271. Eaten in the Mediterranean countries, northern Europeans viewed the tomato with suspicion, for they assumed it had poisonous properties because of its relationship to deadly nightshade.
(A) northern Europeans viewed the tomato with suspicion, for they
(B) northern Europeans were suspicious of the tomato, and they
(C) the tomato was viewed with suspicion by northern Europeans, who
(D) the tomato was suspicious to northern Europeans, and it was
(E) the tomato was viewed with suspicion by northern Europeans, it being

The first part of the sentence, "Eaten in the Mediterranean countries", requires that the next part should refer to whatever it is that is being eaten. So, A and B are out.
"suspicious to" is incorrect and "it" following the "and" is incorrect in usage as well. D is out.
"it being assumed it had" - the two its confound what they each refer to. Also, one of the "it"s (the first one, most likely) should refer to the northern Europeans - which is also incorrect usage. E is out.

C is clear and is my choice too.
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Re: Eaten in the Mediterranean countries, northern Europeans [#permalink]

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01 Feb 2015, 21:21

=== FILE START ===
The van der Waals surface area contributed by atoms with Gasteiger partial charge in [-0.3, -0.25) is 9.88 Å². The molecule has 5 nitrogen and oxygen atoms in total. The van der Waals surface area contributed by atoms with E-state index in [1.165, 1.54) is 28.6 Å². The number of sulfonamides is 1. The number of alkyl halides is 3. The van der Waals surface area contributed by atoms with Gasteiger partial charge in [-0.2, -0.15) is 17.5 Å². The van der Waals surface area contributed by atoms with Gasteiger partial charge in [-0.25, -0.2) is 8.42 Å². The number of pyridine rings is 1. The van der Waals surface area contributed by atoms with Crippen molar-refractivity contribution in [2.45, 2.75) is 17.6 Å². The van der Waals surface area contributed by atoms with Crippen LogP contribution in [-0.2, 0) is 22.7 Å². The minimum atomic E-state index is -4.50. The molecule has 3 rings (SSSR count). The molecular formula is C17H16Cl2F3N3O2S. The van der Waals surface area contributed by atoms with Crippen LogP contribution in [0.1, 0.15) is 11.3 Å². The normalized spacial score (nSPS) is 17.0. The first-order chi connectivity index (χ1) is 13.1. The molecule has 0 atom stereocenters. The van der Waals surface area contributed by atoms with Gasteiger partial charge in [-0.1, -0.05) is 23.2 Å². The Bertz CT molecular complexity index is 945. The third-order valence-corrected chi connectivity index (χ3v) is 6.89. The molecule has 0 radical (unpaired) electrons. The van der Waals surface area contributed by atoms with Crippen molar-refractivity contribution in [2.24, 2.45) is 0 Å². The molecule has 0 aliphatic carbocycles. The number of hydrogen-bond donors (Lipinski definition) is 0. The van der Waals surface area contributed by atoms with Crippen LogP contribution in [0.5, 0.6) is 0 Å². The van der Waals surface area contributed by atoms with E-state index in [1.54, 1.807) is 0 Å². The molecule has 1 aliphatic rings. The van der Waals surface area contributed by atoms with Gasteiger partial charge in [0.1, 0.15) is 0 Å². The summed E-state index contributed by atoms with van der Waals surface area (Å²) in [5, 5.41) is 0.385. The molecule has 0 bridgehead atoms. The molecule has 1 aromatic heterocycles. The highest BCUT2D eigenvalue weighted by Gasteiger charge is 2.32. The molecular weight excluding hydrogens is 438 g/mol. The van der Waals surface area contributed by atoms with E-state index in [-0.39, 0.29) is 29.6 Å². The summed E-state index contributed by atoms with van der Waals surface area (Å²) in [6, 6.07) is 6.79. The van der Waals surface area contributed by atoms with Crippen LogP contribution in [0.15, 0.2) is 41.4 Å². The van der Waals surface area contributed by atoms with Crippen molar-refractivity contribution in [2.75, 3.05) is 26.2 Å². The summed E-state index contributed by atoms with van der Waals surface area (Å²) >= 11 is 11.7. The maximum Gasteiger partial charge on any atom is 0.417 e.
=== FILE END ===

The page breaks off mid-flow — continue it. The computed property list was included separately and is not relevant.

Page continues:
A.Haung wrote:
271. Eaten in the Mediterranean countries, northern Europeans viewed the tomato with suspicion, for they assumed it had poisonous properties because of its relationship to deadly nightshade.
(A) northern Europeans viewed the tomato with suspicion, for they
(B) northern Europeans were suspicious of the tomato, and they
(C) the tomato was viewed with suspicion by northern Europeans, who
(D) the tomato was suspicious to northern Europeans, and it was
(E) the tomato was viewed with suspicion by northern Europeans, it being

Ans C, who is the right modifier.
Re: Eaten in the Mediterranean countries, northern Europeans   [#permalink] 01 Feb 2015, 21:21
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# Eaten in the Mediterranean countries, northern Europeans